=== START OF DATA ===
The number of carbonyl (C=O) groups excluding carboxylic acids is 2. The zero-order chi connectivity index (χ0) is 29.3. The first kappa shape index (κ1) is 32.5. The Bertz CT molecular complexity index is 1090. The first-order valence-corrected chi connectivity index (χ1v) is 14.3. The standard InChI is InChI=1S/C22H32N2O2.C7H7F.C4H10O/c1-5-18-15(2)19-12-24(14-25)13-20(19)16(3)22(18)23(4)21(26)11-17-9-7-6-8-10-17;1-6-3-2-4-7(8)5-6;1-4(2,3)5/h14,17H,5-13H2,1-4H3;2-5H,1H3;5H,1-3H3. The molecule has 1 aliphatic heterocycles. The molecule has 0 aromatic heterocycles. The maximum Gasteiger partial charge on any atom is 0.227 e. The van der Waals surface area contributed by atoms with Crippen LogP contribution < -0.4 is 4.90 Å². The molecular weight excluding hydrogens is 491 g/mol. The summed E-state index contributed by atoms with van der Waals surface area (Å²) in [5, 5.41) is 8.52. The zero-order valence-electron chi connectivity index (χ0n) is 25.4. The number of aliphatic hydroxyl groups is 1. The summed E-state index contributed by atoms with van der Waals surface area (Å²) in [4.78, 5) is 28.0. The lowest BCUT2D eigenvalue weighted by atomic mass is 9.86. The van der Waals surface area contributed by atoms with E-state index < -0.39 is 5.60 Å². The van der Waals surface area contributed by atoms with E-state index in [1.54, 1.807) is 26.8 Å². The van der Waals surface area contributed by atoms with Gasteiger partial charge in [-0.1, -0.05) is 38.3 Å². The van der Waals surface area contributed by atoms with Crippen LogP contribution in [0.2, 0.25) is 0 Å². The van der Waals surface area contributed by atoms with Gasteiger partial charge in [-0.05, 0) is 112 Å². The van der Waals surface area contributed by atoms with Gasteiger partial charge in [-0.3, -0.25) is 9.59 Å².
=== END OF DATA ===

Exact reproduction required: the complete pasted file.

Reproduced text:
The number of carbonyl (C=O) groups excluding carboxylic acids is 2. The zero-order chi connectivity index (χ0) is 29.3. The first kappa shape index (κ1) is 32.5. The Bertz CT molecular complexity index is 1090. The first-order valence-corrected chi connectivity index (χ1v) is 14.3. The standard InChI is InChI=1S/C22H32N2O2.C7H7F.C4H10O/c1-5-18-15(2)19-12-24(14-25)13-20(19)16(3)22(18)23(4)21(26)11-17-9-7-6-8-10-17;1-6-3-2-4-7(8)5-6;1-4(2,3)5/h14,17H,5-13H2,1-4H3;2-5H,1H3;5H,1-3H3. The molecule has 1 aliphatic heterocycles. The molecule has 0 aromatic heterocycles. The maximum Gasteiger partial charge on any atom is 0.227 e. The van der Waals surface area contributed by atoms with Crippen LogP contribution < -0.4 is 4.90 Å². The molecular weight excluding hydrogens is 491 g/mol. The summed E-state index contributed by atoms with van der Waals surface area (Å²) in [5, 5.41) is 8.52. The zero-order valence-electron chi connectivity index (χ0n) is 25.4. The number of aliphatic hydroxyl groups is 1. The summed E-state index contributed by atoms with van der Waals surface area (Å²) in [4.78, 5) is 28.0. The lowest BCUT2D eigenvalue weighted by atomic mass is 9.86. The van der Waals surface area contributed by atoms with E-state index < -0.39 is 5.60 Å². The van der Waals surface area contributed by atoms with E-state index in [1.54, 1.807) is 26.8 Å². The van der Waals surface area contributed by atoms with Gasteiger partial charge in [-0.1, -0.05) is 38.3 Å². The van der Waals surface area contributed by atoms with Crippen LogP contribution in [0.2, 0.25) is 0 Å². The van der Waals surface area contributed by atoms with Gasteiger partial charge in [-0.05, 0) is 112 Å². The van der Waals surface area contributed by atoms with Gasteiger partial charge in [-0.3, -0.25) is 9.59 Å².